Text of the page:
Fundamentally, as the accuracy of NWP models has improved over the years, the opportunities to add value to the forecast have decreased. As technology and the science of numerical modelling improves, the human forecaster is going to be left with two basic areas of forecast responsibility, in this vision of the future:
1. "Rescuing" the NWP forecast from huge errors. These errors represent the hardest, but yet, the most important, forecasts. As a simple example, missing frontal passage by 6 hours and missing the temperature at which precipitation occurs during rush hour in a major city by 10-20 F can, in the right circumstances, cost the public hundreds of thousands of dollars in car repairs.
2. Rare, severe event forecasting. Hazardous weather of all sorts will continue to be difficult for NWP to handle in detail since it will depend, in many cases, on things which the model cannot forecast at the level to which the atmosphere is sensitive. For instance, cloud modelling suggests that errors on the order of 1 C at 700 hPa are sufficient to cause incorrect forecasts of convection. The human forecaster should continue to play a critical role in this arena.
In order to add value in these areas, future forecasters will have to use the science of meteorology in forecasting. Forecasting convection, for example, which would be critical in both areas, is extremely difficult. Doing it well requires a knowledge of a vast range of scales of motion and behavior in the atmosphere. Human skills of pattern recognition and information processing should continue to be critical. It will require better-educated, better-trained forecasters. The lack of training given to entering forecasters in the NWS is shameful. The pro forma dismantling of the excellent training program in the Atmospheric Environment Service in Canada by the expedient of not hiring any new meteorologists is, I predict, going to be an extremely costly decision in the long run. It involved a year of intensive training which connected theoretical understanding and practical application, at the end of which approximately one-third of the applicants were failed. As a result, the quality of AES forecasters with whom I have had contact over the years, has been uniformly high.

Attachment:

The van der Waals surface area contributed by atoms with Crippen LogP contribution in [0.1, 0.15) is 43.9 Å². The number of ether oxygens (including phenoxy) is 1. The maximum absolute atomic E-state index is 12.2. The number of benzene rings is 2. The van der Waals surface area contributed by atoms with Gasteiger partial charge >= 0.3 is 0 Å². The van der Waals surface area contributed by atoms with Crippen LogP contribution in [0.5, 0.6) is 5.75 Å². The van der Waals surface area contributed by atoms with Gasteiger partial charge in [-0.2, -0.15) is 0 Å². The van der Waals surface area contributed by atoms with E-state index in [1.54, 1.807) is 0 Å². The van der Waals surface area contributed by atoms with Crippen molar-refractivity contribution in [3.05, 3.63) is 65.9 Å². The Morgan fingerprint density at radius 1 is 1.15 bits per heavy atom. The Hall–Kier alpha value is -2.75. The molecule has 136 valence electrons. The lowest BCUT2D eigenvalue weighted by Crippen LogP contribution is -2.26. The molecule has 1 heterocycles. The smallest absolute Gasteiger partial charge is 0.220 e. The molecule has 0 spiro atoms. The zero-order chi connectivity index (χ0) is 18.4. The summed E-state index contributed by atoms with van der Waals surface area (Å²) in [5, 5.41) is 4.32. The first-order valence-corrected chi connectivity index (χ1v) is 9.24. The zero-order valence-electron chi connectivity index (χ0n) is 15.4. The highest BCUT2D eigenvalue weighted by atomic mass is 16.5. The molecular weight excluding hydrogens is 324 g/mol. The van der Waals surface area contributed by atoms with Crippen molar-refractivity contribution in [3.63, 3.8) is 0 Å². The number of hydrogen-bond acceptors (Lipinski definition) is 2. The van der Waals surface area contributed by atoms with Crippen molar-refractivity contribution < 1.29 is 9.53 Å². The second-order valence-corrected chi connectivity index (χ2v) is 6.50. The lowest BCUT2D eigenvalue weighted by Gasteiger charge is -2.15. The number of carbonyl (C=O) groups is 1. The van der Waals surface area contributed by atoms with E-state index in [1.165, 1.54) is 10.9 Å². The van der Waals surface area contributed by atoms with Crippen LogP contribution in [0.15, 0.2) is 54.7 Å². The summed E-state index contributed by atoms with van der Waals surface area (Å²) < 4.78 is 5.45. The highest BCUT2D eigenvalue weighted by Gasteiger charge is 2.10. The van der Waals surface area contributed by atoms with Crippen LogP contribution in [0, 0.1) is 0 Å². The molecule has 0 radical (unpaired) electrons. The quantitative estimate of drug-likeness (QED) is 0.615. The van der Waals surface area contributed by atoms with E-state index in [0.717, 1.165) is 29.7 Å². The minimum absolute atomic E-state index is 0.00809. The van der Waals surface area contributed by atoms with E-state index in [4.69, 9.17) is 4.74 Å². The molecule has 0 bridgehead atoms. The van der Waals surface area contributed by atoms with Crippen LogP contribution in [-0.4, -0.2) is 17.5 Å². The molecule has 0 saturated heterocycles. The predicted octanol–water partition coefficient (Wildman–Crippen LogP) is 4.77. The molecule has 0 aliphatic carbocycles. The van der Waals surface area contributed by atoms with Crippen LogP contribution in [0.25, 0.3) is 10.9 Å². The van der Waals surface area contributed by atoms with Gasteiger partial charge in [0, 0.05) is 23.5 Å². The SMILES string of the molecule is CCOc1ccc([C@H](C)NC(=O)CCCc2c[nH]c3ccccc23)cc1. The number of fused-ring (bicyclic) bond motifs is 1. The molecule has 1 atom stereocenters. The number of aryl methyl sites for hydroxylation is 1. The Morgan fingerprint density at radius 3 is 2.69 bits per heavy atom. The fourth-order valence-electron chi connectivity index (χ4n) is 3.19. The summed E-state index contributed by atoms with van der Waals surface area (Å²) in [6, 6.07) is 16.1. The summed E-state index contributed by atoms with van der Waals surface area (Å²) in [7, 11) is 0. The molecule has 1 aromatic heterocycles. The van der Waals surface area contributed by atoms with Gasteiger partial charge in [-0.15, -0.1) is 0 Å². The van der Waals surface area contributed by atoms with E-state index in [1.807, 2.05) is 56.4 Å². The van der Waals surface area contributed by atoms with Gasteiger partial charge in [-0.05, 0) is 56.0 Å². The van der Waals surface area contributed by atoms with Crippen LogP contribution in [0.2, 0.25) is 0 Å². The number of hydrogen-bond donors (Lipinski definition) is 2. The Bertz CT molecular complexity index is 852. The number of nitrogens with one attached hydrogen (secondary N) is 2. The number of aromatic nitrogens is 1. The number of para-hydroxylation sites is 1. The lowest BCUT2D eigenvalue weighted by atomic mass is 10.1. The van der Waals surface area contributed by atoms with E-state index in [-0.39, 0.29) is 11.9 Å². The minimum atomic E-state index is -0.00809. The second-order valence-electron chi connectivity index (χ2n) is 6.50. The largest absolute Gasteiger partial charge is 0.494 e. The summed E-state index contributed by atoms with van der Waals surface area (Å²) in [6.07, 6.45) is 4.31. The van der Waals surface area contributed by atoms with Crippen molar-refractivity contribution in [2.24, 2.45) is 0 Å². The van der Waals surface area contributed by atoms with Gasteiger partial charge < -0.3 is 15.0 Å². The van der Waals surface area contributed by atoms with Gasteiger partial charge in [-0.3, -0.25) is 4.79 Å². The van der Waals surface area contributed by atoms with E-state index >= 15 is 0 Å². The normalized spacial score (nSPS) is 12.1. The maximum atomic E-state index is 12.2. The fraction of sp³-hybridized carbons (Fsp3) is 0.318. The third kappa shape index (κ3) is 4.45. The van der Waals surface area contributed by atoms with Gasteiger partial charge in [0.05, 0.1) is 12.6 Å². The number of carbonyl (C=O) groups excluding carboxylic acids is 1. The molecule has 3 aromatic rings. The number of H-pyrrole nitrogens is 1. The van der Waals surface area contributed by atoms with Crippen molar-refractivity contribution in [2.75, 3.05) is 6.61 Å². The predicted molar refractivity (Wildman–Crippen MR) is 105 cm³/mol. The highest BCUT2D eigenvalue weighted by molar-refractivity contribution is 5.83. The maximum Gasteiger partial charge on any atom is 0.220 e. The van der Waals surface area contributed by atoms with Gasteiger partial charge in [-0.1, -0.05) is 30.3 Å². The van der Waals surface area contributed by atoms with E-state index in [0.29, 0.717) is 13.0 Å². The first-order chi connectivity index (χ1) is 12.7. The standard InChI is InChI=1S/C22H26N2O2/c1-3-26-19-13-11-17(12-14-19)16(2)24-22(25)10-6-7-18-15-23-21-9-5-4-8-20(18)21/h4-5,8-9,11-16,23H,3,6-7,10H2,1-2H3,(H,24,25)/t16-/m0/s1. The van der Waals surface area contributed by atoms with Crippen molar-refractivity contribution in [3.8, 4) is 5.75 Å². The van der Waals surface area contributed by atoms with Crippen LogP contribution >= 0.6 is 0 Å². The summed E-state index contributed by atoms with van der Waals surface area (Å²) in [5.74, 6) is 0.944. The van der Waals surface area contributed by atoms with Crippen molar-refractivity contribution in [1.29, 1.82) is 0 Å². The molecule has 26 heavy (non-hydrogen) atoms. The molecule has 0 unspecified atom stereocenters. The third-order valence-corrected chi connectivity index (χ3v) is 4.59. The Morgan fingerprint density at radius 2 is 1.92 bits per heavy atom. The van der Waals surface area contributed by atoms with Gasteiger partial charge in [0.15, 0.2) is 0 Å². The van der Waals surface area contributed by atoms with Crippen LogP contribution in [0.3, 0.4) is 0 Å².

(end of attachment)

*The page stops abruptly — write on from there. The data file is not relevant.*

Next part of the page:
There is a significant probability that humans will be out of the forecasting loop, except for the presentation end, within 20 years. Part of this is due to a self-fulfilling prophecy aspect of evaluation of forecasters by management. They may be looking, for budgetary or other reasons, to show that there is no value added by humans. Many seemingly reasonable measures of added value will mask any true value of human forecasters. As a result, the perceived value may be low, even if humans are helping in critical forecast areas. If humans are not viewed as adding value, they will not be a part of the process.
The second reason for taking humans out of the loop is that they may, in fact, not be adding important value often enough to justify their existence. If only a small number of forecasters are capable of doing so, their contribution will be masked in the overall scheme of things and they won't be kept around, either.
In order for humans to remain an important part of the weather forecasting process, I believe that a fundamental change in our approach to the problem is necessary. It will take several steps:
1. better education and training,
2. an intelligent approach to the design and use of forecast verification, (I would hypothesize that a possibly useful scheme would involve determining how well forecasters can distinguish between days on which value can be added and days on which it cannot, followed by how well they do on the latter.)
3. a comprehensive effort to understand how good forecasters actually operate.
The latter point is woefully overdue. I know many forecasters who I believe are excellent forecasters. I know many who are not. Except in the grossest way, I do not know how they go about making their forecasts. It seems obvious that understanding the differences in how good forecasters make their forecasts should be an important point in improving the skills of others. One would surmise that a great deal of subconscious information processing takes place and that experts in the field of cognitive psychology might be useful in this work. It would also help in hiring new forecasters. In general, we do not know what skills we should be looking for in identifying entry level personnel with great promise.
If humans are going to have a role in the future of weather forecasting, we are going to have to hire good people with a scientific understanding of meteorology, train them well, and provide them with the appropriate technology to do their jobs. At the moment, I submit, we do not know how to identify good people, we don't train them well, and we don't give them the appropriate technology. Left to the present course, the future of human beings in operational weather forecasting is bleak.